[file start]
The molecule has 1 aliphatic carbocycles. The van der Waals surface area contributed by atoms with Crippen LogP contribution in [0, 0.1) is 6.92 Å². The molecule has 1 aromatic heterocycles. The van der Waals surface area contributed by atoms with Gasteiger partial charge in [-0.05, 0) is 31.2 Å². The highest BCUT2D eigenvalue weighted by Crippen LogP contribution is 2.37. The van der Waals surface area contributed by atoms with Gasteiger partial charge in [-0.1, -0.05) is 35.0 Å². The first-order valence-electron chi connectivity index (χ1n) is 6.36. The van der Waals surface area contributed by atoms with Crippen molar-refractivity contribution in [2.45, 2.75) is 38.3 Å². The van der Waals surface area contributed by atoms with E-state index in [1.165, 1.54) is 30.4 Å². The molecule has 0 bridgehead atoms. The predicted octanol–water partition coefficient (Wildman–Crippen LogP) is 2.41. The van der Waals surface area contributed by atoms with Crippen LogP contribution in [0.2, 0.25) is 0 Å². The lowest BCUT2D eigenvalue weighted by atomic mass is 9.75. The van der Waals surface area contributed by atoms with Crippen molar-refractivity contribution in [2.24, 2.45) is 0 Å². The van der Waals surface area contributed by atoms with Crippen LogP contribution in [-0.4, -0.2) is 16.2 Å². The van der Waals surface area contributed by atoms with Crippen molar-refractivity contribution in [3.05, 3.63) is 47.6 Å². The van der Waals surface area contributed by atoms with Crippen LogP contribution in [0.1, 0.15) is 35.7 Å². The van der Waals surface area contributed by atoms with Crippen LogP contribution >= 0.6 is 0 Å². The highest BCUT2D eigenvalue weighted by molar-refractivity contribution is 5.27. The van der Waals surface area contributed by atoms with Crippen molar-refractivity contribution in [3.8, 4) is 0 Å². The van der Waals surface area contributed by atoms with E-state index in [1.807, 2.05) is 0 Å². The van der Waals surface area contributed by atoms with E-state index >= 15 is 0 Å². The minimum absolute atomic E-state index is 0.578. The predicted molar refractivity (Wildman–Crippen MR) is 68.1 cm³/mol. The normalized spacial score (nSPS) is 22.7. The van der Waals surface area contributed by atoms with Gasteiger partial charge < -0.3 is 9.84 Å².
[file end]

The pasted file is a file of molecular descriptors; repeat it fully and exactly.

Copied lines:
The molecule has 1 aliphatic carbocycles. The van der Waals surface area contributed by atoms with Crippen LogP contribution in [0, 0.1) is 6.92 Å². The molecule has 1 aromatic heterocycles. The van der Waals surface area contributed by atoms with Gasteiger partial charge in [-0.05, 0) is 31.2 Å². The highest BCUT2D eigenvalue weighted by Crippen LogP contribution is 2.37. The van der Waals surface area contributed by atoms with Gasteiger partial charge in [-0.1, -0.05) is 35.0 Å². The first-order valence-electron chi connectivity index (χ1n) is 6.36. The van der Waals surface area contributed by atoms with Crippen molar-refractivity contribution in [2.45, 2.75) is 38.3 Å². The van der Waals surface area contributed by atoms with E-state index in [1.165, 1.54) is 30.4 Å². The molecule has 0 bridgehead atoms. The predicted octanol–water partition coefficient (Wildman–Crippen LogP) is 2.41. The van der Waals surface area contributed by atoms with Crippen LogP contribution in [0.2, 0.25) is 0 Å². The lowest BCUT2D eigenvalue weighted by atomic mass is 9.75. The van der Waals surface area contributed by atoms with Crippen molar-refractivity contribution in [2.24, 2.45) is 0 Å². The van der Waals surface area contributed by atoms with Crippen LogP contribution in [-0.4, -0.2) is 16.2 Å². The van der Waals surface area contributed by atoms with Crippen molar-refractivity contribution in [3.05, 3.63) is 47.6 Å². The van der Waals surface area contributed by atoms with Crippen LogP contribution in [0.1, 0.15) is 35.7 Å². The van der Waals surface area contributed by atoms with Crippen LogP contribution >= 0.6 is 0 Å². The highest BCUT2D eigenvalue weighted by molar-refractivity contribution is 5.27. The van der Waals surface area contributed by atoms with Crippen molar-refractivity contribution in [3.8, 4) is 0 Å². The van der Waals surface area contributed by atoms with E-state index in [1.807, 2.05) is 0 Å². The van der Waals surface area contributed by atoms with E-state index >= 15 is 0 Å². The minimum absolute atomic E-state index is 0.578. The predicted molar refractivity (Wildman–Crippen MR) is 68.1 cm³/mol. The normalized spacial score (nSPS) is 22.7. The van der Waals surface area contributed by atoms with Gasteiger partial charge < -0.3 is 9.84 Å².